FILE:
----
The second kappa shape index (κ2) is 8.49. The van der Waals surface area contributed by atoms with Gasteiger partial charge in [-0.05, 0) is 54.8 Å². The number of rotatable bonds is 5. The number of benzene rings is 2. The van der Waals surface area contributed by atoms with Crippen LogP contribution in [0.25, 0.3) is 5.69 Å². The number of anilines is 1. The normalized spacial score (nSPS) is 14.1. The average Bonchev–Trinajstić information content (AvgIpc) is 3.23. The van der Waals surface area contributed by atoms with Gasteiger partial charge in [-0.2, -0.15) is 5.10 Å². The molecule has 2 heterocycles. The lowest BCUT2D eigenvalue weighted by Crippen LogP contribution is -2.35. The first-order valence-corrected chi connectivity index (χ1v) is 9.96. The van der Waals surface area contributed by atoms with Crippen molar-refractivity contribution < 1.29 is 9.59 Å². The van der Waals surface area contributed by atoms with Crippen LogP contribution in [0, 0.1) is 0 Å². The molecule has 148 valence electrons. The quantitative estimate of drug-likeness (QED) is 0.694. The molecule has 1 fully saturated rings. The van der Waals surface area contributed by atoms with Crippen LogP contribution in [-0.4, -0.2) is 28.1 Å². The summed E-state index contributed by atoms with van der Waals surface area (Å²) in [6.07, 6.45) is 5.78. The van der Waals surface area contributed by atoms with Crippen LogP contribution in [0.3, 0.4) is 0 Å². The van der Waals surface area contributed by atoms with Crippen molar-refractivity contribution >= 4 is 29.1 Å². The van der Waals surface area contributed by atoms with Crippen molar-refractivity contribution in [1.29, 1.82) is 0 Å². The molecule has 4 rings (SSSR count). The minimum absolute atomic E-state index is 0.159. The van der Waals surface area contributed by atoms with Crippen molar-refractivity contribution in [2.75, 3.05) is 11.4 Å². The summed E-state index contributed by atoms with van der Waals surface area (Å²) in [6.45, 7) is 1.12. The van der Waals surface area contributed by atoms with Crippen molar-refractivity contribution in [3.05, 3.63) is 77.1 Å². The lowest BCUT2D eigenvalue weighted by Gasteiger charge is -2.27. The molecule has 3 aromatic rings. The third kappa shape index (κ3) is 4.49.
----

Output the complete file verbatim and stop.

The second kappa shape index (κ2) is 8.49. The van der Waals surface area contributed by atoms with Gasteiger partial charge in [-0.05, 0) is 54.8 Å². The number of rotatable bonds is 5. The number of benzene rings is 2. The van der Waals surface area contributed by atoms with Crippen LogP contribution in [0.25, 0.3) is 5.69 Å². The number of anilines is 1. The normalized spacial score (nSPS) is 14.1. The average Bonchev–Trinajstić information content (AvgIpc) is 3.23. The van der Waals surface area contributed by atoms with Gasteiger partial charge in [-0.2, -0.15) is 5.10 Å². The molecule has 2 heterocycles. The lowest BCUT2D eigenvalue weighted by Crippen LogP contribution is -2.35. The first-order valence-corrected chi connectivity index (χ1v) is 9.96. The van der Waals surface area contributed by atoms with Crippen molar-refractivity contribution < 1.29 is 9.59 Å². The van der Waals surface area contributed by atoms with Crippen LogP contribution in [0, 0.1) is 0 Å². The molecule has 148 valence electrons. The quantitative estimate of drug-likeness (QED) is 0.694. The molecule has 1 fully saturated rings. The van der Waals surface area contributed by atoms with Crippen LogP contribution in [-0.4, -0.2) is 28.1 Å². The summed E-state index contributed by atoms with van der Waals surface area (Å²) in [6.07, 6.45) is 5.78. The van der Waals surface area contributed by atoms with Crippen LogP contribution in [0.3, 0.4) is 0 Å². The van der Waals surface area contributed by atoms with Crippen molar-refractivity contribution >= 4 is 29.1 Å². The van der Waals surface area contributed by atoms with Crippen molar-refractivity contribution in [1.29, 1.82) is 0 Å². The molecule has 4 rings (SSSR count). The minimum absolute atomic E-state index is 0.159. The van der Waals surface area contributed by atoms with Crippen molar-refractivity contribution in [2.75, 3.05) is 11.4 Å². The summed E-state index contributed by atoms with van der Waals surface area (Å²) in [6.45, 7) is 1.12. The van der Waals surface area contributed by atoms with Crippen molar-refractivity contribution in [3.05, 3.63) is 77.1 Å². The lowest BCUT2D eigenvalue weighted by Gasteiger charge is -2.27. The molecule has 3 aromatic rings. The third kappa shape index (κ3) is 4.49.